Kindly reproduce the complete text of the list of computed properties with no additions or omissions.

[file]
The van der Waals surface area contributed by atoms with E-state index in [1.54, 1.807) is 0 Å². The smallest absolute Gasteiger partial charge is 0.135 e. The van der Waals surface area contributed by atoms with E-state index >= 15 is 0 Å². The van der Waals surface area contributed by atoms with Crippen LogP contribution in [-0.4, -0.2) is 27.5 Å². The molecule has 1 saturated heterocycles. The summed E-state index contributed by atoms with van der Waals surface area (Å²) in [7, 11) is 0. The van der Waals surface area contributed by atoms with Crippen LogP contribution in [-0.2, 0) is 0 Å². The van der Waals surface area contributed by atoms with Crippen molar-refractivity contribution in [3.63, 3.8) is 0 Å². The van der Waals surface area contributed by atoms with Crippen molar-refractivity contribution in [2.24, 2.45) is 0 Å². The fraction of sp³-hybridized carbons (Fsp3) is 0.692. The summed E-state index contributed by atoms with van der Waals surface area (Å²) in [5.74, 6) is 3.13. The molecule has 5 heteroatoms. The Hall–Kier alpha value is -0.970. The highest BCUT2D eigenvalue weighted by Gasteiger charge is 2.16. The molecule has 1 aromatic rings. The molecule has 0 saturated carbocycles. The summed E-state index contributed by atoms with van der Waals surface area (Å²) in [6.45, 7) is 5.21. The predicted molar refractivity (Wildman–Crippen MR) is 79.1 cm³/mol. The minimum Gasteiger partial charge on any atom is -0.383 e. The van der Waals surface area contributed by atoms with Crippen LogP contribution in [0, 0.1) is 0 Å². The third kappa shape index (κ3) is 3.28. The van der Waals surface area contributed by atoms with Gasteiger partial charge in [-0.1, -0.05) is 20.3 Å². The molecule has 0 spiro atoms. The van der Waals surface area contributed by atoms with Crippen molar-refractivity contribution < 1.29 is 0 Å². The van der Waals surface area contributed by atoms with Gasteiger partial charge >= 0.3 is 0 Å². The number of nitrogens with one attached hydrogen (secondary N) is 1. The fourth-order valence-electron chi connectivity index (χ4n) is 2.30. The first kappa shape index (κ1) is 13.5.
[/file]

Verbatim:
The van der Waals surface area contributed by atoms with E-state index in [1.54, 1.807) is 0 Å². The smallest absolute Gasteiger partial charge is 0.135 e. The van der Waals surface area contributed by atoms with E-state index >= 15 is 0 Å². The van der Waals surface area contributed by atoms with Crippen LogP contribution in [-0.4, -0.2) is 27.5 Å². The molecule has 1 saturated heterocycles. The summed E-state index contributed by atoms with van der Waals surface area (Å²) in [7, 11) is 0. The van der Waals surface area contributed by atoms with Crippen LogP contribution in [-0.2, 0) is 0 Å². The van der Waals surface area contributed by atoms with Crippen molar-refractivity contribution in [3.63, 3.8) is 0 Å². The van der Waals surface area contributed by atoms with Crippen molar-refractivity contribution in [2.24, 2.45) is 0 Å². The fraction of sp³-hybridized carbons (Fsp3) is 0.692. The summed E-state index contributed by atoms with van der Waals surface area (Å²) in [5.74, 6) is 3.13. The molecule has 5 heteroatoms. The Hall–Kier alpha value is -0.970. The highest BCUT2D eigenvalue weighted by Gasteiger charge is 2.16. The molecule has 1 aromatic rings. The molecule has 0 saturated carbocycles. The summed E-state index contributed by atoms with van der Waals surface area (Å²) in [6.45, 7) is 5.21. The predicted molar refractivity (Wildman–Crippen MR) is 79.1 cm³/mol. The minimum Gasteiger partial charge on any atom is -0.383 e. The van der Waals surface area contributed by atoms with Crippen LogP contribution in [0, 0.1) is 0 Å². The third kappa shape index (κ3) is 3.28. The van der Waals surface area contributed by atoms with Gasteiger partial charge in [-0.1, -0.05) is 20.3 Å². The molecule has 0 spiro atoms. The van der Waals surface area contributed by atoms with Crippen molar-refractivity contribution < 1.29 is 0 Å². The van der Waals surface area contributed by atoms with Gasteiger partial charge >= 0.3 is 0 Å². The number of nitrogens with one attached hydrogen (secondary N) is 1. The fourth-order valence-electron chi connectivity index (χ4n) is 2.30. The first kappa shape index (κ1) is 13.5.